Just north of the U.S.-Canadian border, approximately 1,400 miles from Shawnee, is a small town known as Osoyoos, British Columbia. This humble town is known for its vast vineyards and astonishing landscape. With Mount Kobau visible from any location in the town, this area has become a popular tourist destination. However, traveling to Osoyoos was no vacation for sophomore Ally Urich.
“My mom and I flew to Spokane, Washington and then drove four hours to the border,” Urich said. “Once we reached Osoyoos, we immediately had to quarantine for two weeks.”
This was not Urich’s first time visiting Canada, but it would certainly be a different experience. Her great grandmother used to live in British Columbia, and Urich visited often throughout the years.
With family located in Canada and her mother already a citizen of both countries, the idea of Urich also gaining dual citizenship had been discussed years before the pandemic struck the nation. The main problem her family encountered was deciding on an appropriate time to travel North. In Urich’s case, it would only take one year of residency to gain citizenship, compared to the three years typically required. However, this would mean leaving her life in Kansas behind for a period of time. Opportunity arose when the number of COVID cases began to climb within the states.
“Everything that I appreciated and loved about school was going to be shut down,” Urich said. “I was thinking I might as well go to Canada now when I don’t really have anything that’s tying me to Northwest. Their restrictions are more strict, so I was going to feel more safe there as well. In Canada, everyone listens, knows the risks and they’re educated on the topic. They want to make other people safe.”
After spending fourteen long days in Osoyoos, Urich and her mother drove an hour north to Penticton, British Columbia, where Urich would attend school for four months.
“I had met before, which was nice because I knew the family that I was staying with,” Urich said. “That kind of calmed me down a little bit.”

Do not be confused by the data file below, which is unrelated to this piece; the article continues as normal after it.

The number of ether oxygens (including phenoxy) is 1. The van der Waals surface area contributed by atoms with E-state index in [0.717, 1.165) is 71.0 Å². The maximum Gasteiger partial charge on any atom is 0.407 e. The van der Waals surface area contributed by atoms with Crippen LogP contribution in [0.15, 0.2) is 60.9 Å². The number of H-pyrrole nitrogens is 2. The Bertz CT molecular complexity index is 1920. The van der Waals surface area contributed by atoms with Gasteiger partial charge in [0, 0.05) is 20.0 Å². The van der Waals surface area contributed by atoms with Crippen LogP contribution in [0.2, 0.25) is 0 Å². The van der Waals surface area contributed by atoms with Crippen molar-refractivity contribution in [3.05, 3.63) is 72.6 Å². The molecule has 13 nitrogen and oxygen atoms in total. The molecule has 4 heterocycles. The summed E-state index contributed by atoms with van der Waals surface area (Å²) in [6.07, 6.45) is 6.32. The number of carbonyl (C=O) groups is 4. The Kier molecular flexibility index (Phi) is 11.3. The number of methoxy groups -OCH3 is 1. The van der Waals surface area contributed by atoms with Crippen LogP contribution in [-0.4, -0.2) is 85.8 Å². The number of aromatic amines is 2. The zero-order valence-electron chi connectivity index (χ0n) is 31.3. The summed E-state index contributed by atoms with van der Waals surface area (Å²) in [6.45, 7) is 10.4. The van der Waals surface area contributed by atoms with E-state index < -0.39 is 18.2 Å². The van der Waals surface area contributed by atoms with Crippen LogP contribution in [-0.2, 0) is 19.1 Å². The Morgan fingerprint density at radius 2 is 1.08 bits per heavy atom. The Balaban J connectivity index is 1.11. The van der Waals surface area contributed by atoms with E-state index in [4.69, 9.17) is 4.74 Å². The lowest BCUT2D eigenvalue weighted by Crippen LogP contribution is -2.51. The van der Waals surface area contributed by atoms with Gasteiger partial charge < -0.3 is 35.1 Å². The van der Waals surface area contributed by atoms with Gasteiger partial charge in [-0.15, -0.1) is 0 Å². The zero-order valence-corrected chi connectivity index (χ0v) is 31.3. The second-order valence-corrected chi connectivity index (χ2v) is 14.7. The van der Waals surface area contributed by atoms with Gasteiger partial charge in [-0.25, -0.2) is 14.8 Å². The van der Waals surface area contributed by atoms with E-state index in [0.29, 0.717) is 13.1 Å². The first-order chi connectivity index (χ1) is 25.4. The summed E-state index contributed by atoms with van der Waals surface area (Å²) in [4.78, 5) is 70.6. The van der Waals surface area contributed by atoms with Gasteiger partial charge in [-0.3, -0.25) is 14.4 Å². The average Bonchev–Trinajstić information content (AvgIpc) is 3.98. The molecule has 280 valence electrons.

Urich originally planned to see her father multiple times during her stay in Canada, as he was planning to periodically visit. However, Canada placed additional restrictions by only allowing essential travelers to enter their borders.
“Our plan was that my dad would come up and bring some of my stuff for the winter,” Urich said. “We got to the border crossing and learned that my dad wasn’t going to be able to visit. There’s a two-hour time difference which made worse. It was difficult communicating with people. I would be finishing up school, ready to talk to my family, and they would be going to bed.”
For a period of time, Penticton had zero confirmed COVID-19 cases.
“Everyone walked around freely,” Urich said. “Masks were recommended, but not required.”
However, this quickly changed when the hockey team at Penticton Secondary School brought the virus back with them.
“I came back early because was getting a lot worse there,” Urich said. “My parents and my aunt were very concerned because if I caught there was a possibility that I wouldn’t be able to go back to the states. I had a medical card, but I was also worried about what would happen to me . I was worried they might decide to not treat me as a priority, because I’m not a citizen.”
Despite all the challenges Urich faced during her relocation, she encourages any student interested to study abroad or travel.
“Having those experiences is important,’’ Urich said. “I was expecting people to be so different, but things like the social groups were basically the same.”
After a long journey and once again sitting through quarantine, Urich has been happily reunited with her family and resumed her life in Shawnee, Kansas.